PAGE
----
Estate Planning During a Divorce

If you are going through a divorce, it is absolutely necessary to review your estate plan.  

Here are some things to consider when you are considering divorce or separation, and after your divorce is final:

Prior to Finalizing Your Divorce

1) If you do not have an estate plan: 

If a person dies without having their estate planning in order, Pennsylvania’s law of intestate succession will govern who inherits from your estate.

If you are currently separated or in the process of getting a divorce and you do not have an estate plan, your wishes are in the most danger of not being honored.  Pennsylvania law states that those who are married (and, with a few exceptions, a person will be considered married until a divorce is final), the surviving spouse will receive all or a portion of the decedent’s estate.  This not only means that your ex will unfairly inherit but if you have children, that less money will be going to them.

2) If you haven't updated your estate plan:

If you die prior to the divorce being finalized and you have not updated your estate plan, then the provisions in your existing estate plan, which likely include the not quite ex-spouse, will govern and the ex-spouse will inherit under whatever provisions were put in place while you were once happily married.

3) If you updated your estate plan:

If your divorce hasn't been finalized but you updated your estate plan to exclude the not quite ex-spouse, the surviving spouse may still receive money from your estate. That is because Pennsylvania allows your ex to claim their "spousal share." This right of the election could give your ex one-third of your estate. 

After Your Divorce Is Finalized

1) If you haven't updated your estate plan:

If you die after your divorce is finalized but you haven't updated your estate plan, then the ex-spouse and all of your former in-laws will be treated as though they pre-deceased you. This means that, if you still want your ex-spouse to be a trustee for your minor or disabled children, there is no law to ensure this happens. If this is not what you want, then you sign new estate planning documents after the divorce is finalized, naming the ex-spouse as such.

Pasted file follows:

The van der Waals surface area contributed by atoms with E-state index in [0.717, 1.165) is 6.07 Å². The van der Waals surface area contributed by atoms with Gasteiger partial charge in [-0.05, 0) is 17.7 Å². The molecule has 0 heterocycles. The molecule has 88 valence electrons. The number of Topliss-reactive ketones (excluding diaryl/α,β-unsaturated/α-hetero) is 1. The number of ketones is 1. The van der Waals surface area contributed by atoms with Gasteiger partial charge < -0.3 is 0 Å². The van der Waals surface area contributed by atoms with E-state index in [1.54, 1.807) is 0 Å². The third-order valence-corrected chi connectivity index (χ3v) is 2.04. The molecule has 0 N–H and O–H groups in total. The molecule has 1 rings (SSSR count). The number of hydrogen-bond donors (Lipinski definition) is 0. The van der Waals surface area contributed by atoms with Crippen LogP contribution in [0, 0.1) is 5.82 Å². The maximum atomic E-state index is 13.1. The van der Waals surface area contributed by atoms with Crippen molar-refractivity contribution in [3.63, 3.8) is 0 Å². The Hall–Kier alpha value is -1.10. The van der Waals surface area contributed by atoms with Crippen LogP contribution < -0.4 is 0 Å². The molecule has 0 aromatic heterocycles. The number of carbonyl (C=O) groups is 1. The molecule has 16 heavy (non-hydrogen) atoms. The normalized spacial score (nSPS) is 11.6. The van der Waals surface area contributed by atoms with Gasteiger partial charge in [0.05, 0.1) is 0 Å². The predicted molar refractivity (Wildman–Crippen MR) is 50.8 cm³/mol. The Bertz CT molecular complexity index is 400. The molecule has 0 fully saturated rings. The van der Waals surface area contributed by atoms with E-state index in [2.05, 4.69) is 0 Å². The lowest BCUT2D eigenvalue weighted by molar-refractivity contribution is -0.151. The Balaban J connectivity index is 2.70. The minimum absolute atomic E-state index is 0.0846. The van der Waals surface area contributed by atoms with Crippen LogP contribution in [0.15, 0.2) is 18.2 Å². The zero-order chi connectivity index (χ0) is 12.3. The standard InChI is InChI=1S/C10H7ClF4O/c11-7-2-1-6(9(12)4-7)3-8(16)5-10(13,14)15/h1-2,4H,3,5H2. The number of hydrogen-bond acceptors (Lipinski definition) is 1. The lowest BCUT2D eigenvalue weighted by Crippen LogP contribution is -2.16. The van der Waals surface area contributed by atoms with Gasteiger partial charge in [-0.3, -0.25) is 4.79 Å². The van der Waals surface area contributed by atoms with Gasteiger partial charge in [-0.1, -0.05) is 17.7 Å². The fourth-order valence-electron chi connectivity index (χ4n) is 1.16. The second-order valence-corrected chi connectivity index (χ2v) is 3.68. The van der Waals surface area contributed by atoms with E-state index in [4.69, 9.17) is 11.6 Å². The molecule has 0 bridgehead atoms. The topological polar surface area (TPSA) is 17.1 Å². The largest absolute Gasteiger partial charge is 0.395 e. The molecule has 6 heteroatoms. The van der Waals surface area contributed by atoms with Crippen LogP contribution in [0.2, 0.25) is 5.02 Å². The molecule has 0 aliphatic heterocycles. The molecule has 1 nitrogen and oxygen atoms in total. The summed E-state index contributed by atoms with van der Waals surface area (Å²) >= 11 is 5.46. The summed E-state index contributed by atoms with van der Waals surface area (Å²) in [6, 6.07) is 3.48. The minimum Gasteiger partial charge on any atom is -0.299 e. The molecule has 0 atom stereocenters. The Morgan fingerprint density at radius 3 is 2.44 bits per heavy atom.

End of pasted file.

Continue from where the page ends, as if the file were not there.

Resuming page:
2) Change those beneficiary designations:

Certain retirement plans require their beneficiary designations to be updated to remove an ex-spouse as the beneficiary, otherwise, the ex-spouse would still inherit the plan after the divorce.

Beneficiary designations on any life insurance or other “contract”-type property should also be updated after the divorce is finalized, to ensure that the agreement governing the asset doesn’t result in the ex-spouse remaining the beneficiary of the asset at the decedent’s death.

These are just some of the estate planning issues that should be considered when going through a divorce.  These issues also don’t take into account any provisions of a premarital or post-marital agreement in which a spouse may have waived their statutory rights to inheritance, or any provisions of the divorce settlement agreement. 

In order to determine if you should consider these issues during and after a divorce, you should consult with your own estate planning attorney, who will be aware of facts specific to your circumstances.

If you would like to schedule a consultation, please contact our office at (215) 809-3900 or by clicking here.

Located in Merion Station, PA, Sallen Law assists clients with estate planning matters throughout the Philadelphia-Main Line area including but not limited to Lower Merion Township, Montgomery County, Bucks County, Delaware County, and Chester County. Attorney Sallen is also licensed to practice in the state of NJ and serves Burlington County, Gloucester County, Camden County.